No More Winters Since We Moved to Roatán, Honduras

Monday blues are a thing of the past in my new home on Roatán. In fact, in winter, when all the snowbirds return, we have a social gathering we call “Mondays Don’t Suck” at a stunning, secluded beach on the island. Just a bunch of expats from all over the world who have made this beach paradise their home.

We enjoy a barbecue on the sand, with everyone bringing their meat of choice and a side dish to share. We swim, play volleyball (poorly), and hoist the Jolly Roger to fly alongside our “Mondays Don’t Suck” flag. Above all, we enjoy our lives and friendships, one day at a time. Our days begin the way we want them to. No meetings, no business clothes, no agendas. Our way. We’re finally able to set the tone for our lives.

My husband Bill and I first visited Roatán in 2007 to “look” at properties. By the second day of our visit, we had fallen in love. It’s a dense, jungle-covered island, dotted with white-sand beaches that merge into the crystal-clear waters around the Mesoamerican Barrier Reef, the world’s second-largest. When you step off the plane, you’re immediately hit with the sultry tropical heat and breeze. It’s a fabulous greeting from the island.

In 2012, I could no longer physically do my job (tenosynovitis—repetitive stress syndrome—in my hands and wrists). I packed up my cat and moved down here, intending to stay for three months. I stayed four. I started our immigration/residence process, and the groundbreaking for our house began. When we finally moved here permanently in October 2013, we rented while we finished building our house.

When we bought our lot, it was a tangle of thick brush with huge rubber trees, coconut trees, and weeds. There was already power, a septic tank, a shared well, a cistern, and a concrete drive. The lot itself is less than a third of an acre. We paid $100,000 for it and spent close to $300,000 on the build. Our home is solid concrete. The lower level is a full guest condo, and we live upstairs. We have a second-floor pool and a rooftop deck, both of which come with breathtaking views of each shore.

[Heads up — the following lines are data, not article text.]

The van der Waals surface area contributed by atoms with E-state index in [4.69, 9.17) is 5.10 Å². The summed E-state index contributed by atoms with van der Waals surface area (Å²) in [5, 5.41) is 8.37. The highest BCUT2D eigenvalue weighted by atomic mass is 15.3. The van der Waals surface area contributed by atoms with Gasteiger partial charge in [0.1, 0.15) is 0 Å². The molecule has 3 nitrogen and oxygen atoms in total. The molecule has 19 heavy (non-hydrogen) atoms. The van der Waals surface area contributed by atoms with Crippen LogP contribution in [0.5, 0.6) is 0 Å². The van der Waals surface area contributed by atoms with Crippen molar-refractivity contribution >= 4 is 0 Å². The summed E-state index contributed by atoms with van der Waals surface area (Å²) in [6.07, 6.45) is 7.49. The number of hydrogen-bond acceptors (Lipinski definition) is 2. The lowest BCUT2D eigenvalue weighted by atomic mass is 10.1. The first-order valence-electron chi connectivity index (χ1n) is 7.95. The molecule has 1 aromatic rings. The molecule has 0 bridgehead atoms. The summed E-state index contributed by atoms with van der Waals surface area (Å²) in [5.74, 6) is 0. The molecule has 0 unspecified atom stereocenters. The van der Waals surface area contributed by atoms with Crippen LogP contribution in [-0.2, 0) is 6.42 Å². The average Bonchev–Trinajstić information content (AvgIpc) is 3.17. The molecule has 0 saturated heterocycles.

The scent of fragrant plumeria trees wafts in on the Caribbean breeze. We have papaya, coconut, and bananas growing on our lot, and we have planted lime trees and avocados as well.

Some of my days are busy, others nice and relaxed. Whatever we want is what we get. Even on the days that have full agendas, we’re doing what we want to do. It really does make a big difference to your whole outlook on life. Our home is paid for, as are our cars, which we bought here. The only bills we have are internet and electric ($100 a month each), gas for the cars, propane for the house appliances, and a yearly water bill of $120 (we are on a shared well and have a cistern). Our biggest expense is feeding our five dogs. If we didn’t have those extra (big) mouths to feed, we could easily live on $1,000 a month.

Of course, we are still working on the house, so there are always those added expenses. And did I mention property taxes? Ours are under $150 a year, and you get a discount if you pay in the first quarter.

If you decide to rent on Roatán (as most expats do), you can find basic studio apartments for $400 a month; in the more rural East End, $650 a month can get you a three-bedroom apartment with a pool. Healthcare is often a concern for retirees moving out of their home countries, but a brand-new, state-of-the-art hospital recently opened on the island.

People enjoy the easy rhythm of Roatán, the endless blue sea that encircles it, and the camaraderie between the expats and the locals. There are many expat hangouts on both ends of the island and an active expat scene.

The main complaint people have about Roatán is the weather. Some think it’s unbearably hot here. Yes, it’s warm; it’s a tropical island, after all. By day it can get up to 90 F plus, but usually there is a nice breeze blowing in from the sea. Bill and I have air conditioners in our house, but we have never hooked them up. When the heat gets to be too much, we just jump in the pool or drive five minutes to a beach to cool off. Even with the heat index here, it sure beats driving on ice-covered roads and wearing heavy winter coats and boots. It’s not for everyone, but it’s for us.

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